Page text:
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Evan Horowitz

If crime is falling, why aren’t prisons shrinking?

Leading law enforcement figures from around the country are joining together Wednesday to announce their commitment to help lower America’s incarceration rate. The group, which includes Middlesex County Sheriff Peter J. Koutoujian along with the the police chiefs of New York, Chicago, and other major US cities is expected to emphasize the importance of limiting mandatory minimum sentences and expanding alternatives to arrest.

Over the last 30 years, prison populations have mushroomed all across the United States. The prison population in Massachusetts has grown substantially as well, though it remains well below the national average.

And while many states have started experimenting with approaches that ease criminal penalties, Massachusetts has taken only tentative steps in this direction.


How many people are in prison?

About 165 of every 100,000 people in Massachusetts are currently serving prison sentences of a year or longer. That number used to be a lot lower. In the late 1970s, just 50 of every 100,000 people were in state prisons.

You can find this same upward trend most everywhere in the United States; across the country, roughly 430 of every 100,000 people are in state prisons.

Why has the prison population grown so rapidly?

Initially, the growth in prison populations was a response to the surge in crime that shook American cities in the ’60s and ’70s. Faced with eruptions of violence, states everywhere began to put more people in prison and to increase the length of prison sentences.

Despite the fact that crime rates have declined dramatically since the early 1990s, those policing techniques and sentencing laws stayed in place. As a result, the prison population remains elevated.

The chart below tells the full story. A bubble of violent crime sparked a rapid increase in incarcerations. Yet, while the crime bubble has been slowly deflating for 25 years, the prison rate has stayed high.

How does Massachusetts stack up?

The prison population may have tripled, but Massachusetts still has one of the lowest rates of imprisonment in the United States, along with Maine, Minnesota, and Rhode Island. At the other end of the spectrum, Alabama, Texas, and Oklahoma imprison three times as many people.


Source: CBPP

Are states working to reverse this trend?

Liberal and conservative states alike have begun to reassess the efficacy of their incarceration policies. Partly, that’s about the strain on state budgets — building and maintaining prisons has proved extremely costly. But it’s also because of new research showing that it’s possible to loosen criminal penalties and reduce crime at the same time.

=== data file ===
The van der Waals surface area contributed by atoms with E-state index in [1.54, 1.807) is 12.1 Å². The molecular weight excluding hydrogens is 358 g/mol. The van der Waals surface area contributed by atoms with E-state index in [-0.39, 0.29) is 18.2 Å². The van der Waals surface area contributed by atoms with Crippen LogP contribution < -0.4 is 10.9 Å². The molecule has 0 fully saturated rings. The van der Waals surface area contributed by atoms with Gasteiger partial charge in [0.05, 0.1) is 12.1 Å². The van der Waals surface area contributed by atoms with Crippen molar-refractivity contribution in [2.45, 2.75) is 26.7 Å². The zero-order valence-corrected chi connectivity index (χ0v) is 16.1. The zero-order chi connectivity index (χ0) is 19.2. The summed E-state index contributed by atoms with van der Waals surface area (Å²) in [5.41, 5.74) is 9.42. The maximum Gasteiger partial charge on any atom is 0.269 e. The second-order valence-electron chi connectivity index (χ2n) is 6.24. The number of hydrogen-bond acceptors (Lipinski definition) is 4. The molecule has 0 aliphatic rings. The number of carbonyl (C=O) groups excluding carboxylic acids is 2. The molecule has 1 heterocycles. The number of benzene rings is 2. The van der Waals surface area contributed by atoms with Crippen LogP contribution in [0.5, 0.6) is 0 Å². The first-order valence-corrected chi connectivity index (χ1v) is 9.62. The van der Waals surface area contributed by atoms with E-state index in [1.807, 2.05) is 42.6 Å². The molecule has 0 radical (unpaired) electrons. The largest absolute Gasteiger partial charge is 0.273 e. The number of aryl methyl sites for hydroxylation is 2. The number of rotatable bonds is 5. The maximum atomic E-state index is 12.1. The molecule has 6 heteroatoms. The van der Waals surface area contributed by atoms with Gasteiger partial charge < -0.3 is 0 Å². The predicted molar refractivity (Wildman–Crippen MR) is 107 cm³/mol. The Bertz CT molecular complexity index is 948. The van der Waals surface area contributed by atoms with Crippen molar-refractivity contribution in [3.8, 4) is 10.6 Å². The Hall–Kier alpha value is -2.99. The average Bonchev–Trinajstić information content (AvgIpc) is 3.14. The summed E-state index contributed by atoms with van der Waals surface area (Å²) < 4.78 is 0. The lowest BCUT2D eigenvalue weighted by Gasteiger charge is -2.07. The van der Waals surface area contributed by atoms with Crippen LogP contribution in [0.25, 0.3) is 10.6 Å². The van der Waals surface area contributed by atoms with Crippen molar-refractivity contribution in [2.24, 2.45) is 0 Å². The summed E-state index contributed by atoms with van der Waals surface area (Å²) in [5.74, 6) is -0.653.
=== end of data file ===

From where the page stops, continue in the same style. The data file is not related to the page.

Over the last few years, the states that made the biggest reductions to their prison populations, including New Jersey and Connecticut, have also seen some of the biggest drops in crime. Since 2008, 29 states have seen both lower crime rates and smaller prison populations.

Justice reinvestment” is the term being used to describe this effort, and what it involves is a careful cost-benefit analysis to see how states can simultaneously keep people out of prison, reduce crime, and save money.

Among other things, states are experimenting with:

Looser drug laws. Over a dozen states, from California to Maine, have stopped sending people to prison for possessing small amounts of marijuana. And even with more serious drugs, it can be more effective — and cheaper — to help people get treatment. Texas has invested millions of dollars in treatment programs for drug offenders.

Electronic monitoring. Only recently has it become possible to effectively monitor people without putting them in prison. For those awaiting trial or struggling to keep up with the conditions of their parole, an ankle monitor can be a relatively inexpensive alternative to confinement. New Jersey is one of the states making use of this technology.


Therapy. Some forms of cognitive-behavioral therapy have been shown to keep one-time criminals from becoming two-time criminals, which is good for the public and good for state budgets. Dozens of different states have experimented with these therapies.

What reforms are being tried in Massachusetts?

Given that the prison population in Massachusetts is far smaller than elsewhere in the United States, there’s less urgency around issues of reform. Still, Massachusetts devotes about 3 percent of its budget — over $1 billion each year — to corrections. That’s twice what we spend on early education and roughly the same amount that we devote to higher education.

One step Massachusetts has taken is to ask for help. In August, leaders on Beacon Hill officially requested an independent assessment of the state’s criminal justice system, to be overseen by the Department of Justice and the Pew Charitable Trusts — something many other states have already done.

When the results become available, sometime in 2016, it could spark a flurry of legislative activity and revitalize the state’s sentencing commission, but there’s no guarantee of that. It’s a big step from data-gathering to policy-making.

For now, other states seem to be taking the lead in the effort to find targeted reforms that can safely reverse the decades-long increase in prison populations.


Evan Horowitz digs through data to find information that illuminates the policy issues facing Massachusetts and the United States. He can be reached at evan.horowitz@globe.com. Follow him on Twitter @GlobeHorowitz